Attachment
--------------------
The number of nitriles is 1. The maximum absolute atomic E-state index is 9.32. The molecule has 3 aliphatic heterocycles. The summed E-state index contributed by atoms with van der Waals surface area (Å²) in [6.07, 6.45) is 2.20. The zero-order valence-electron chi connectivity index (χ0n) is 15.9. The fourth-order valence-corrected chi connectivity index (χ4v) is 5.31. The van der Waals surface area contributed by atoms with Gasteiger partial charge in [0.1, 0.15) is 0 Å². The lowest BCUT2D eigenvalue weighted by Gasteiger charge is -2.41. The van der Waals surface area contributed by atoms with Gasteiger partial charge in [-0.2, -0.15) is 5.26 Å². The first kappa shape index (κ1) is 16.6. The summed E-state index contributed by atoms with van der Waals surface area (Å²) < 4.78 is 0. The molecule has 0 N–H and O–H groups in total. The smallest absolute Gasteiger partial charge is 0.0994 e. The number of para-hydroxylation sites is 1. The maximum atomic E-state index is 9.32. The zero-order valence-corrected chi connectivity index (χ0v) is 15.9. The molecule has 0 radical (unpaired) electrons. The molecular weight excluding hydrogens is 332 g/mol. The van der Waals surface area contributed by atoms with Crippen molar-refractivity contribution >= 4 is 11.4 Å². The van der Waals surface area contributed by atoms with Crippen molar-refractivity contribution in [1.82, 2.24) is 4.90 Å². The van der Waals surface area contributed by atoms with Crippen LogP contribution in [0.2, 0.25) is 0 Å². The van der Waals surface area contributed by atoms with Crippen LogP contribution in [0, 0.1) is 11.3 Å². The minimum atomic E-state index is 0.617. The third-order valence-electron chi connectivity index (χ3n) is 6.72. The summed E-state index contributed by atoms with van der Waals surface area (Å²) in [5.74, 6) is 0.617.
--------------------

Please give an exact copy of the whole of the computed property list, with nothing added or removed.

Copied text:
The number of nitriles is 1. The maximum absolute atomic E-state index is 9.32. The molecule has 3 aliphatic heterocycles. The summed E-state index contributed by atoms with van der Waals surface area (Å²) in [6.07, 6.45) is 2.20. The zero-order valence-electron chi connectivity index (χ0n) is 15.9. The fourth-order valence-corrected chi connectivity index (χ4v) is 5.31. The van der Waals surface area contributed by atoms with Gasteiger partial charge in [0.1, 0.15) is 0 Å². The lowest BCUT2D eigenvalue weighted by Gasteiger charge is -2.41. The van der Waals surface area contributed by atoms with Gasteiger partial charge in [-0.2, -0.15) is 5.26 Å². The first kappa shape index (κ1) is 16.6. The summed E-state index contributed by atoms with van der Waals surface area (Å²) < 4.78 is 0. The molecule has 0 N–H and O–H groups in total. The smallest absolute Gasteiger partial charge is 0.0994 e. The number of para-hydroxylation sites is 1. The maximum atomic E-state index is 9.32. The zero-order valence-corrected chi connectivity index (χ0v) is 15.9. The molecule has 0 radical (unpaired) electrons. The molecular weight excluding hydrogens is 332 g/mol. The van der Waals surface area contributed by atoms with Crippen molar-refractivity contribution >= 4 is 11.4 Å². The van der Waals surface area contributed by atoms with Crippen molar-refractivity contribution in [1.82, 2.24) is 4.90 Å². The van der Waals surface area contributed by atoms with Crippen LogP contribution in [0.2, 0.25) is 0 Å². The van der Waals surface area contributed by atoms with Crippen LogP contribution in [0, 0.1) is 11.3 Å². The minimum atomic E-state index is 0.617. The third-order valence-electron chi connectivity index (χ3n) is 6.72. The summed E-state index contributed by atoms with van der Waals surface area (Å²) in [5.74, 6) is 0.617.